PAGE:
The best treatment options for lymphatic malformations (lymphangiomas) depend on many factors including the size and location of the mass; the type of mass; whether or not the mass is causing symptoms; and/or the affected person's tolerance of certain procedures.[1] Cystic hygromas and cavernous lymphangioma (bluish or red rubbery swellings under the skin) are often surgically removed; however, other procedures such as sclerotherapy (a solution is injected into the lymphatic malformation, causing it to shrink or collapse), laser therapy or radiofrequency ablation (a procedure where a needle is used to deliver a high-frequency alternating current that destroys abnormal tissue), may be tried depending on the size and location of the mass. Unfortunately, some of these masses may be difficult to remove and they often regrow after surgery.[1][3][4]

Lymphangioma circumscriptum (clusters of small, firm blisters) usually require no treatment, although they can be removed with dermabrasion or laser therapy. Like other types of lymphatic malformations, they often recur after removal.[4]

Organizations

Support and advocacy groups can help you connect with other patients and families, and they can provide valuable services. Many develop patient-centered information and are the driving force behind research for better treatments and possible cures. They can direct you to research, resources, and services. Many organizations also have experts who serve as medical advisors or provide lists of doctors/clinics. Visit the group’s website or contact them to learn about the services they offer. Inclusion on this list is not an endorsement by GARD.

Organizations Supporting this Disease

    Organizations Providing General Support

      Learn more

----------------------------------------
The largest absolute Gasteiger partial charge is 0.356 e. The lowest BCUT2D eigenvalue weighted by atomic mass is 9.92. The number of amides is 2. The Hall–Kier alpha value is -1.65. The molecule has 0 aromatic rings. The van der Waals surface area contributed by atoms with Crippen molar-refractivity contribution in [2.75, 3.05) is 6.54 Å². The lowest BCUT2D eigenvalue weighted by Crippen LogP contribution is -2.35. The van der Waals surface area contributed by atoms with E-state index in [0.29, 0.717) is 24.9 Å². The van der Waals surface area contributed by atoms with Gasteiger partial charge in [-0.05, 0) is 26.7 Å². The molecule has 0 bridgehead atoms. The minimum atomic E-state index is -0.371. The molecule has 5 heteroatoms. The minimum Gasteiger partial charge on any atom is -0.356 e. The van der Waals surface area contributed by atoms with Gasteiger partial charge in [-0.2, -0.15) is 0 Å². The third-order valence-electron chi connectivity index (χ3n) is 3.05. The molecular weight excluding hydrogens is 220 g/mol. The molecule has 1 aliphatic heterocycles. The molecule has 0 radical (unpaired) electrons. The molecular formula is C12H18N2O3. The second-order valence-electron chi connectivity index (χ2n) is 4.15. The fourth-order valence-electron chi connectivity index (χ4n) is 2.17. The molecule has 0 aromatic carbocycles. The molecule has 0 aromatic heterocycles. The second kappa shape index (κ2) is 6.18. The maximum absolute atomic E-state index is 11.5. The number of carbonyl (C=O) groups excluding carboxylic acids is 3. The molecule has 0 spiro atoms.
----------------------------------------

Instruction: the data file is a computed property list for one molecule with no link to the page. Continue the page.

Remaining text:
These resources provide more information about this condition or associated symptoms. The in-depth resources contain medical and scientific language that may be hard to understand. You may want to review these resources with a medical professional.

      Where to Start

      • DermNet NZ is an online resource about skin diseases developed by the New Zealand Dermatological Society Incorporated. DermNet NZ provides information about this condition.
      • The National Organization for Rare Disorders (NORD) has a report for patients and families about this condition. NORD is a patient advocacy organization for individuals with rare diseases and the organizations that serve them.

        In-Depth Information

        • Medscape Reference provides information on this topic. You may need to register to view the medical textbook, but registration is free.
        • The Monarch Initiative brings together data about this condition from humans and other species to help physicians and biomedical researchers. Monarch’s tools are designed to make it easier to compare the signs and symptoms (phenotypes) of different diseases and discover common features. This initiative is a collaboration between several academic institutions across the world and is funded by the National Institutes of Health. Visit the website to explore the biology of this condition.
        • PubMed is a searchable database of medical literature and lists journal articles that discuss Lymphatic malformations. Click on the link to view a sample search on this topic.

          References

          1. Lymphatic Malformations. NORD. June 2011; https://www.rarediseases.org/rare-disease-information/rare-diseases/byID/646/viewAbstract.
          2. Pielop JA. Vascular lesions in the newborn. UpToDate. May, 2016; https://www.uptodate.com/contents/vascular-lesions-in-the-newborn.
          3. Robert A Schwartz, MD, MPH. Lymphangioma. Medscape Reference. 2016; https://emedicine.medscape.com/article/1086806-overview.
          4. Lymphatic malformation. DermNet NZ. December 2014; https://dermnetnz.org/vascular/lymphangioma.html.
          5. Luo CC, Huang CS, Chao HC, Chu SM & Hsueh C. Intra-Abdominal Cystic Lymphangiomas in Infancy And Childhood. Chang Gung Med J. July, 2004; 27(7):https://memo.cgu.edu.tw/cgmj/2707/270704.pdf.